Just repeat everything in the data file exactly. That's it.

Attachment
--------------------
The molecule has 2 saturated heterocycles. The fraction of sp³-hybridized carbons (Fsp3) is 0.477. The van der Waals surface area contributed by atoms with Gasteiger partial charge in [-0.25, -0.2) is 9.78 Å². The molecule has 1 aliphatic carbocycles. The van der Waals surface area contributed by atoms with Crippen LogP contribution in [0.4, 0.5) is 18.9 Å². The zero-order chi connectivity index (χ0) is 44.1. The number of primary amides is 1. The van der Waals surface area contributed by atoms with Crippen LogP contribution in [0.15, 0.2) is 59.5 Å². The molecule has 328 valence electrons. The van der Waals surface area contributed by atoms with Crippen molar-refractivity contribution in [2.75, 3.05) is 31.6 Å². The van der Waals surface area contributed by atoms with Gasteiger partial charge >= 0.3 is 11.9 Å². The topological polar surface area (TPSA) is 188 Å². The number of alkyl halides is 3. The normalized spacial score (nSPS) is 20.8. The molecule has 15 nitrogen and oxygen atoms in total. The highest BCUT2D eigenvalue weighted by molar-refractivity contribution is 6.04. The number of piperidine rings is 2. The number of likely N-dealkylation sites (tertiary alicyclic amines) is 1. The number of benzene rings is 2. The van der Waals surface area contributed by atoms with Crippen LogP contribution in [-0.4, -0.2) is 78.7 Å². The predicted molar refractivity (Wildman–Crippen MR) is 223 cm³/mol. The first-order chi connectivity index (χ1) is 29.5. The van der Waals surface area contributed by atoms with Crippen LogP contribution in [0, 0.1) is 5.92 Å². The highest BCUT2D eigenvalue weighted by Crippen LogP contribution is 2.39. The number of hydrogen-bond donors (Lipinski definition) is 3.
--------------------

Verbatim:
The molecule has 2 saturated heterocycles. The fraction of sp³-hybridized carbons (Fsp3) is 0.477. The van der Waals surface area contributed by atoms with Gasteiger partial charge in [-0.25, -0.2) is 9.78 Å². The molecule has 1 aliphatic carbocycles. The van der Waals surface area contributed by atoms with Crippen LogP contribution in [0.4, 0.5) is 18.9 Å². The zero-order chi connectivity index (χ0) is 44.1. The number of primary amides is 1. The van der Waals surface area contributed by atoms with Crippen LogP contribution in [0.15, 0.2) is 59.5 Å². The molecule has 328 valence electrons. The van der Waals surface area contributed by atoms with Crippen molar-refractivity contribution in [2.75, 3.05) is 31.6 Å². The van der Waals surface area contributed by atoms with Gasteiger partial charge >= 0.3 is 11.9 Å². The topological polar surface area (TPSA) is 188 Å². The number of alkyl halides is 3. The normalized spacial score (nSPS) is 20.8. The molecule has 15 nitrogen and oxygen atoms in total. The highest BCUT2D eigenvalue weighted by molar-refractivity contribution is 6.04. The number of piperidine rings is 2. The number of likely N-dealkylation sites (tertiary alicyclic amines) is 1. The number of benzene rings is 2. The van der Waals surface area contributed by atoms with Crippen LogP contribution in [-0.4, -0.2) is 78.7 Å². The predicted molar refractivity (Wildman–Crippen MR) is 223 cm³/mol. The first-order chi connectivity index (χ1) is 29.5. The van der Waals surface area contributed by atoms with Crippen LogP contribution in [0, 0.1) is 5.92 Å². The highest BCUT2D eigenvalue weighted by Crippen LogP contribution is 2.39. The number of hydrogen-bond donors (Lipinski definition) is 3.